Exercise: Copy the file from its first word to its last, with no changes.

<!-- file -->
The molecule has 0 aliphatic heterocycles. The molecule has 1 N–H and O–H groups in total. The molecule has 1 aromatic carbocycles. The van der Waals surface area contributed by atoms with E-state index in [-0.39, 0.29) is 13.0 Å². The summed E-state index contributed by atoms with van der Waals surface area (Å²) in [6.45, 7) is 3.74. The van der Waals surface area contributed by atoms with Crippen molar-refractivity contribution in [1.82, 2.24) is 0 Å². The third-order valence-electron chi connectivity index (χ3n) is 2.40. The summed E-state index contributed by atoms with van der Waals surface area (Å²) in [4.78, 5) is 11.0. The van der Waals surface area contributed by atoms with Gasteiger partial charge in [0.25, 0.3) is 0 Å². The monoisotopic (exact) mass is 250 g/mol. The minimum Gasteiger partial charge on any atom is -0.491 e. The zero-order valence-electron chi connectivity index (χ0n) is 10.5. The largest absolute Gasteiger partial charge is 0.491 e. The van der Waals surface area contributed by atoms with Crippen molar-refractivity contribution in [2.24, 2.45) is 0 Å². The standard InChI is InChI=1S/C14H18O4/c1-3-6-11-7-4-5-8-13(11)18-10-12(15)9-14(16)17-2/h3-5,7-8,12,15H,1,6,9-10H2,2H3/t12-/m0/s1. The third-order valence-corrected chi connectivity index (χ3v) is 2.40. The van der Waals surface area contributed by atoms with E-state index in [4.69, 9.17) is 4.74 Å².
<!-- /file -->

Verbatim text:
The molecule has 0 aliphatic heterocycles. The molecule has 1 N–H and O–H groups in total. The molecule has 1 aromatic carbocycles. The van der Waals surface area contributed by atoms with E-state index in [-0.39, 0.29) is 13.0 Å². The summed E-state index contributed by atoms with van der Waals surface area (Å²) in [6.45, 7) is 3.74. The van der Waals surface area contributed by atoms with Crippen molar-refractivity contribution in [1.82, 2.24) is 0 Å². The third-order valence-electron chi connectivity index (χ3n) is 2.40. The summed E-state index contributed by atoms with van der Waals surface area (Å²) in [4.78, 5) is 11.0. The van der Waals surface area contributed by atoms with Gasteiger partial charge in [0.25, 0.3) is 0 Å². The monoisotopic (exact) mass is 250 g/mol. The minimum Gasteiger partial charge on any atom is -0.491 e. The zero-order valence-electron chi connectivity index (χ0n) is 10.5. The largest absolute Gasteiger partial charge is 0.491 e. The van der Waals surface area contributed by atoms with Crippen molar-refractivity contribution in [2.24, 2.45) is 0 Å². The standard InChI is InChI=1S/C14H18O4/c1-3-6-11-7-4-5-8-13(11)18-10-12(15)9-14(16)17-2/h3-5,7-8,12,15H,1,6,9-10H2,2H3/t12-/m0/s1. The third-order valence-corrected chi connectivity index (χ3v) is 2.40. The van der Waals surface area contributed by atoms with E-state index in [4.69, 9.17) is 4.74 Å².